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Below is a code which I am not understand.


int main(int argc, char *argv[])
      int num;

      printf("\n Number: " );
      scanf("%d", &num);

      if (num >= 0)
           int abs = num;
            int abs = -num;

          int abs;
          printf("\n Values are %d %d", num ,abs);
      return 0;

When I enter a number as 4, the output is Values are 4 4
When I enter a number as -4, the output is Values are -4 4

I am not able to understand how is it able to print the absolute value?. the variable abs defined in the if loop and else loop should have been deallocated after exiting.

Kindly let me know.

Regards, darkie

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up vote 0 down vote accepted

Hilarious code.

It relies on the fact that all three definitions of abs will be allocated on the same place on the stack, due to compiler optimization.

The third abs has to be random garbag, the garbage turns out to be the result of the previous variable with the same name (the name would not matter).

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You are absolutely correct.

Do you see the last block where int abs is declared that last time? Notice that abs is not initialized, and using uninitialized variables yields undefined results. With your particular compiler, it just happens that you luck out, and block of memory where the new abs sits still contains the result from it's (expired) previous scope.

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These variables are allocated on the stack yet you didn't modify it, I mean you didn't get out of the function, so yet, programmatically you'll get a "new" 'abs' int in the last code block, but in reality, this "new" 'abs' int is in the place where the old 'abs' was (on the STACK!), thus, its default value is the same.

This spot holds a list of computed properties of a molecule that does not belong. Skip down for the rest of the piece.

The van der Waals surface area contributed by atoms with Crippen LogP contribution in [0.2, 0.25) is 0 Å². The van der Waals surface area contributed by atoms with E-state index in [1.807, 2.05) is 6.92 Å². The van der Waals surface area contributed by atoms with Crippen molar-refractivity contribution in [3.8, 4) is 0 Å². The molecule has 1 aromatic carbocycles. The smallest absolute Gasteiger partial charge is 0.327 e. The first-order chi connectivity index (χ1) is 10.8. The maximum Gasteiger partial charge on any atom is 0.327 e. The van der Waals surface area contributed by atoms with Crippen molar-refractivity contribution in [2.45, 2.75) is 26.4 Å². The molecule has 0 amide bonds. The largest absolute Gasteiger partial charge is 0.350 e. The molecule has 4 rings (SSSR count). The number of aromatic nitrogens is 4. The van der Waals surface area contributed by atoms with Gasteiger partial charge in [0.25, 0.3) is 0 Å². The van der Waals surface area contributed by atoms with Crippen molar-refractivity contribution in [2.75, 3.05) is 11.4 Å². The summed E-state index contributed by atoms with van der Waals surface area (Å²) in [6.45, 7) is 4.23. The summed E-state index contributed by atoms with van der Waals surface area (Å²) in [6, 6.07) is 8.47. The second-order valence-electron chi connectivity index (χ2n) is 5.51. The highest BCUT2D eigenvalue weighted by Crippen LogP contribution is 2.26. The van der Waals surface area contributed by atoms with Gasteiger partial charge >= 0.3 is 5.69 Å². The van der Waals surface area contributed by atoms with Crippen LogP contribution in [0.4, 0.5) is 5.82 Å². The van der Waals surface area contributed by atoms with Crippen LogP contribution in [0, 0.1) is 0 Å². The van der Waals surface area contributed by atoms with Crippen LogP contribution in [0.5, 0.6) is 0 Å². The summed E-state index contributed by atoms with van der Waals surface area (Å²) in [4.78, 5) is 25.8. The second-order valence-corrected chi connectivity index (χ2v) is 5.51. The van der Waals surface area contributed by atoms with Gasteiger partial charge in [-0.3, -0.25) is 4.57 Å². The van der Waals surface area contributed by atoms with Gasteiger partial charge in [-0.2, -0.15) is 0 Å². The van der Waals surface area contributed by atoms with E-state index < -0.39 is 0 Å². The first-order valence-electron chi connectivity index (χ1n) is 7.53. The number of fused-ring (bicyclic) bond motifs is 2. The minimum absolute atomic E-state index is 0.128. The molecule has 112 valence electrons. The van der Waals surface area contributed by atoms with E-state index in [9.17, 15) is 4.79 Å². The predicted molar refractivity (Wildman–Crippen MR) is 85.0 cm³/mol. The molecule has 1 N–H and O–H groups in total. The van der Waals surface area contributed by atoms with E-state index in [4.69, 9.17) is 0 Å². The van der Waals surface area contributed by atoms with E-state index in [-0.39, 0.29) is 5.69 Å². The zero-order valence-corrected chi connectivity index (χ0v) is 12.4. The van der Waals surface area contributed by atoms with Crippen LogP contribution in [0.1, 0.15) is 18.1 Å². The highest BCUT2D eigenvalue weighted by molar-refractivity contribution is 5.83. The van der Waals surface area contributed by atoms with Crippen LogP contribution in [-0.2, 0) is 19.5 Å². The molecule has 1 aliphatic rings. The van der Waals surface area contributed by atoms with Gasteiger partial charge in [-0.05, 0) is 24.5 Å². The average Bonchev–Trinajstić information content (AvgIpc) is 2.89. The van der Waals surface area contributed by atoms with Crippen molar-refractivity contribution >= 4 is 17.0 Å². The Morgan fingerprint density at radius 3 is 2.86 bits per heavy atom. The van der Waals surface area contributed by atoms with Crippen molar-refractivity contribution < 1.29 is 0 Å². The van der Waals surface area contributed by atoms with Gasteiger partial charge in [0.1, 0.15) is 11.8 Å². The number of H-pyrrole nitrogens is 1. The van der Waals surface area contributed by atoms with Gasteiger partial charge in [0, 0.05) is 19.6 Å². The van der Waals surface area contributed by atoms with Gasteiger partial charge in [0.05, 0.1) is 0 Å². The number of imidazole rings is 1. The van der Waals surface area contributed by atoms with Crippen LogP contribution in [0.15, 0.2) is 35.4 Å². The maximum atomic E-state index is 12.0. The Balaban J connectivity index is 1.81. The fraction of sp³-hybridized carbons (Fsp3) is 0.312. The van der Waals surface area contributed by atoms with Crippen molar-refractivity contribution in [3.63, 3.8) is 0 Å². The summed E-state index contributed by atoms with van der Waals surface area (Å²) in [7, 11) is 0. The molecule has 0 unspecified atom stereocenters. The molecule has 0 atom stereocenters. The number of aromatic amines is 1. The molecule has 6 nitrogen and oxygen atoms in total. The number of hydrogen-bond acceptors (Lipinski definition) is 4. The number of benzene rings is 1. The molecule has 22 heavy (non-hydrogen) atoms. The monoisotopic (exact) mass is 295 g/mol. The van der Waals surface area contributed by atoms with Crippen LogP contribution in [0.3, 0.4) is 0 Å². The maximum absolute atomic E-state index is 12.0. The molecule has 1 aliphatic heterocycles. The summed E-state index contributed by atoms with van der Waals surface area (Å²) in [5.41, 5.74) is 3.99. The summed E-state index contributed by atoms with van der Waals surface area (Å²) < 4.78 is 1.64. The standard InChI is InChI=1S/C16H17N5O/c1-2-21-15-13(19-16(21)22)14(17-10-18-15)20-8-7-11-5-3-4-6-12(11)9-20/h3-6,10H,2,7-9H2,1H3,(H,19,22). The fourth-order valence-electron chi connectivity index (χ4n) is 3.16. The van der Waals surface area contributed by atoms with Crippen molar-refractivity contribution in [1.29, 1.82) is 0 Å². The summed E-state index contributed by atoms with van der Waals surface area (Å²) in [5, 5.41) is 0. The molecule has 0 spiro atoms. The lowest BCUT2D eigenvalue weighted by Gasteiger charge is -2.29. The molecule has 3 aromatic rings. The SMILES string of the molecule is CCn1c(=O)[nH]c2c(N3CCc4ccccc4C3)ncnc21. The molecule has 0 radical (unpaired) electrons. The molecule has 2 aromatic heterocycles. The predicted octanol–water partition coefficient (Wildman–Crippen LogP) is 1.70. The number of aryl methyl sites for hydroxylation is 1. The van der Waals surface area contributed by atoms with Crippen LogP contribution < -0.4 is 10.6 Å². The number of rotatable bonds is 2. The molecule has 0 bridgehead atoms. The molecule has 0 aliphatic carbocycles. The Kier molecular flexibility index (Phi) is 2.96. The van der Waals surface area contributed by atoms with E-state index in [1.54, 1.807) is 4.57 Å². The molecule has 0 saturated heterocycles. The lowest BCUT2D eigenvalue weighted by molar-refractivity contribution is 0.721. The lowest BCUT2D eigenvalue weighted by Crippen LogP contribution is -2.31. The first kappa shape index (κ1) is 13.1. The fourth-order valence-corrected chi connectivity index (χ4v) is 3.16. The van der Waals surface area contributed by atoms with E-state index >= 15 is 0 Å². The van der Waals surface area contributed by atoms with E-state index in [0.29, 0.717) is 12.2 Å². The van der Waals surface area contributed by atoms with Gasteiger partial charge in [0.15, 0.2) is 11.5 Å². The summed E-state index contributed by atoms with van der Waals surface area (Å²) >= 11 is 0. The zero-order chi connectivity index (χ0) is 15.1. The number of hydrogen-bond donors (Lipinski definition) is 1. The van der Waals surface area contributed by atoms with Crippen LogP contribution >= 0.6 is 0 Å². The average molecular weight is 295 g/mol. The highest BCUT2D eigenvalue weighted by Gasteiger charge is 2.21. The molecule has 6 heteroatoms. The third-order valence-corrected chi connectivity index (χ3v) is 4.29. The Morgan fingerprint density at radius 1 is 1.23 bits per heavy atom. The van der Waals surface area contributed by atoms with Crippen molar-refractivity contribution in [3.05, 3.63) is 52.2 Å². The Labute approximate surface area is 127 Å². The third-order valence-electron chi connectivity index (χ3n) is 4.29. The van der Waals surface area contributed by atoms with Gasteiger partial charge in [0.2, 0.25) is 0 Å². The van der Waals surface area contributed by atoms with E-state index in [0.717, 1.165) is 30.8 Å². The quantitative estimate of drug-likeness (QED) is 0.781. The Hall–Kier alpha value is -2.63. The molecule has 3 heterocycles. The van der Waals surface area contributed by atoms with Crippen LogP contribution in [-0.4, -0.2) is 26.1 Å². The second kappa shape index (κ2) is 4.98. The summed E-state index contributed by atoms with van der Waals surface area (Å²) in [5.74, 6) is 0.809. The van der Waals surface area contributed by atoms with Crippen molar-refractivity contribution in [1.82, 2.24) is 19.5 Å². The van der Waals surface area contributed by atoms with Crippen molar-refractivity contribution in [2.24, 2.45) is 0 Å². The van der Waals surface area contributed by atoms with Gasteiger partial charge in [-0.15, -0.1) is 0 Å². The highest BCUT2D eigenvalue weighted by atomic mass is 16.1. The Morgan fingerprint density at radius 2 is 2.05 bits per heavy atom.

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Are you sure this is the reason? I mean, how do you know that the new 'abs' and the old'abs' are located at the same address on stack? – name_masked Jun 22 '10 at 21:07
Yes I'm sure. Google for a freeware application called Olly Debugger. Open up your application, or something like Notepad.exe. It'll stop at the program's starting location. At the bottom of Olly's screen you'll see two panels - on the left its the program's memory, raw, and on the right you get to see the raw stack. Now hit F7 several times and see the stack changes. Read about "stack" on wikipedia to understand more. Once you get the idea you'll completely understand what I answered. Ask more if needed. – Poni Jun 22 '10 at 22:20
By the way - I was NOT able to reproduce this behaviour with the MSVC++ 2008 compiler (not debug nor release builds) which teaches us that this is a compiler-dependent behaviour. – Poni Jun 22 '10 at 22:30

That's called "undefined behavior".

You're getting "stack trash" when you declare the abs with the printf.

It works like this:

if (num >= 0) {
  create 'abs' at memory address N, put 'num' in it.
  destroy 'abs' // but leave the 'garbage' at memory address N
} else {
  create 'abs' at memory address N, put '-num' in it.
  destroy 'abs' // but leave the 'garbage' at memory address N

  create 'abs' at memory address N, don't put anything in it.
  // your compiler has decided it will reuse N.  That's a valid choice.
  // your compiler has decided it will not zero the memory at address N.  That's valid.
  read whatever was at 'abs'.  // it's whatever was assigned in the conditional.

Always compile with -Wall :)

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+1 for compiler option -WaLL – rlb.usa Jun 22 '10 at 20:46

You're using an uninitialized value of abs in the printf. The C language standard doesn't require it to be anything in particular because it's uninitialized. It could be 0, or 1, or -32765

In this particular case, you're probably getting the same number because the compiled code is reusing a register for the temporary values of abs, and that same register again for your abs variable in the printf block.

You can look at the disassembly code to see exactly what the compiler is doing in terms of machine instructions.

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Disassembly code? – rlb.usa Jun 22 '10 at 20:45
Just a little addition from the dept of redundancy dept... I meant disassembly. Or is "Disassembly code" a question? Compiler compiles to machine instructions, most toolchains have some tool to disassemble the instructions back into some form of more human readable assembly language so you can see what the compiler decided to do with your C code at a low level. (Apologies if I'm being tone deaf and you already knew...) – Digikata Jun 22 '10 at 23:48

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